Taye History, Family Crest & Coats of Arms

The name Taye was brought to England in the wave of migration that followed the Norman Conquest of 1066. Taye is based on the Old French given name Tieis. Early records typically had the name in the Latin form: Teutonicus.

This name more often than not, is usually seen in ancient records in what one would presume to be the plural form, as in Teys. However this is not the case. "This was a baronial name. The family of Teutonicus, or Tyes, is frequently mentioned both in Normandy and England, and may possibly have descended from Baldric Teutonicus, ancestor of the Courcys and Nevills." [1]

Early Origins of the Taye family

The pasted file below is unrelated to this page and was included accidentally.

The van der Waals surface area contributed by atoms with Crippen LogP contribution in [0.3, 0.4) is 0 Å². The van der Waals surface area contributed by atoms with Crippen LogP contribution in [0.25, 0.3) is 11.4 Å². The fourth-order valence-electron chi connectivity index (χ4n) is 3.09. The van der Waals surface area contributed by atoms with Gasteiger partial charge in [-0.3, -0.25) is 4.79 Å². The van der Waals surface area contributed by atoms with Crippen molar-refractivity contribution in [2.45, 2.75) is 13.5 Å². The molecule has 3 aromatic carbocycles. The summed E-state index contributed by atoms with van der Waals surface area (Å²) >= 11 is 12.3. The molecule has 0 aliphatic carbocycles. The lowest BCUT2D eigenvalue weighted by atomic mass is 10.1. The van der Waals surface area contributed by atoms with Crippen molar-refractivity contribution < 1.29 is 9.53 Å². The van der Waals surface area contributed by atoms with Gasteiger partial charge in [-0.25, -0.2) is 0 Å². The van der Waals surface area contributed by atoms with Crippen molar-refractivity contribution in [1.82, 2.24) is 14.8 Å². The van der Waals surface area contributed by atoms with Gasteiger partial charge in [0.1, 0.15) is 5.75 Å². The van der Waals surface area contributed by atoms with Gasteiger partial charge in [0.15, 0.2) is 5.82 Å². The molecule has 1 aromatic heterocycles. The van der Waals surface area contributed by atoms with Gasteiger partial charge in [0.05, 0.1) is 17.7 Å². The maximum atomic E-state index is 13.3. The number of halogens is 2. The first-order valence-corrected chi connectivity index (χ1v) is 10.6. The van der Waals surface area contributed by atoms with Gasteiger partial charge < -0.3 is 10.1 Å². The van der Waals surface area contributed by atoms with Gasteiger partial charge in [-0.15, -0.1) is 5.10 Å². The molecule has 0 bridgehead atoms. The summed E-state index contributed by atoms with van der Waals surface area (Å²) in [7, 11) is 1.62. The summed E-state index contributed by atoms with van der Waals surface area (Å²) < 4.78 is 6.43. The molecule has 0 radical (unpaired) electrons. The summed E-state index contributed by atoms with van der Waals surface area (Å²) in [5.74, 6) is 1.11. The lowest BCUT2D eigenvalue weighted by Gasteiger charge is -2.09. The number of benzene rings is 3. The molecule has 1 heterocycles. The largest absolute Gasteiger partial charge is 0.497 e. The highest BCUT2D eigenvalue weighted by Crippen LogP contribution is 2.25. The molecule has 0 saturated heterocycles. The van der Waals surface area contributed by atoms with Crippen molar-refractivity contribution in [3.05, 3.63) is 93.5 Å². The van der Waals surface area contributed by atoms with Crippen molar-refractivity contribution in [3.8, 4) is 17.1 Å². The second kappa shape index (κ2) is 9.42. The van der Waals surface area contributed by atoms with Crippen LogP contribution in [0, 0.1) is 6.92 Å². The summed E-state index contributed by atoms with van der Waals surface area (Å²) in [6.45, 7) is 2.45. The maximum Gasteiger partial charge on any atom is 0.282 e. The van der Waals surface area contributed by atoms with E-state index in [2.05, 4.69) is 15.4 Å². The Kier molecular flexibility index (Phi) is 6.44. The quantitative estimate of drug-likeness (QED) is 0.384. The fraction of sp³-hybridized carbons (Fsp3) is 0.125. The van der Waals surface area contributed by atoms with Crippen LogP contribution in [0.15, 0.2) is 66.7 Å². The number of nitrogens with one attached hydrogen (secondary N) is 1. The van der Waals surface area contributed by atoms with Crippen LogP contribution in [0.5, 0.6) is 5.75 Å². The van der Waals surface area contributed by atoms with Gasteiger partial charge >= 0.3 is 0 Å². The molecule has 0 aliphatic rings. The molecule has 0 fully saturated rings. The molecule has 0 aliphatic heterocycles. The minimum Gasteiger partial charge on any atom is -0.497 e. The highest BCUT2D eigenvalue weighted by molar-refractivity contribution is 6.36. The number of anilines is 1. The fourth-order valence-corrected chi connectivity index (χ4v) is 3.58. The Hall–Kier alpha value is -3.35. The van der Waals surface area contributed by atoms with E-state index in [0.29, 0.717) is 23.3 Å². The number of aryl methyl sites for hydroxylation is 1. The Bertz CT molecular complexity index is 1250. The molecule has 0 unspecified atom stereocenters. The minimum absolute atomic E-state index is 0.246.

The surname Taye was first found in Yorkshire where "at a very small distance from the field of battle of Towton stands the antique and diminutive chapel of Leod, or Lede, which seems to have been domestic to the adjoining manor house. This was one of the seats of the ancient family of Tyas, styling themselves in Latin Teutonicus, five of whose tombs still remain in the chapel, which, as I recollect, is little more than eighteen feet long within. The inscriptions, in Longobardic characters, are partly visible. This family De Tyas appear to have been magnificent persons. Sir Baldwin Teutonicus is styled nobilis miles, and a lady, probably his wife, nobilis faemina." [2]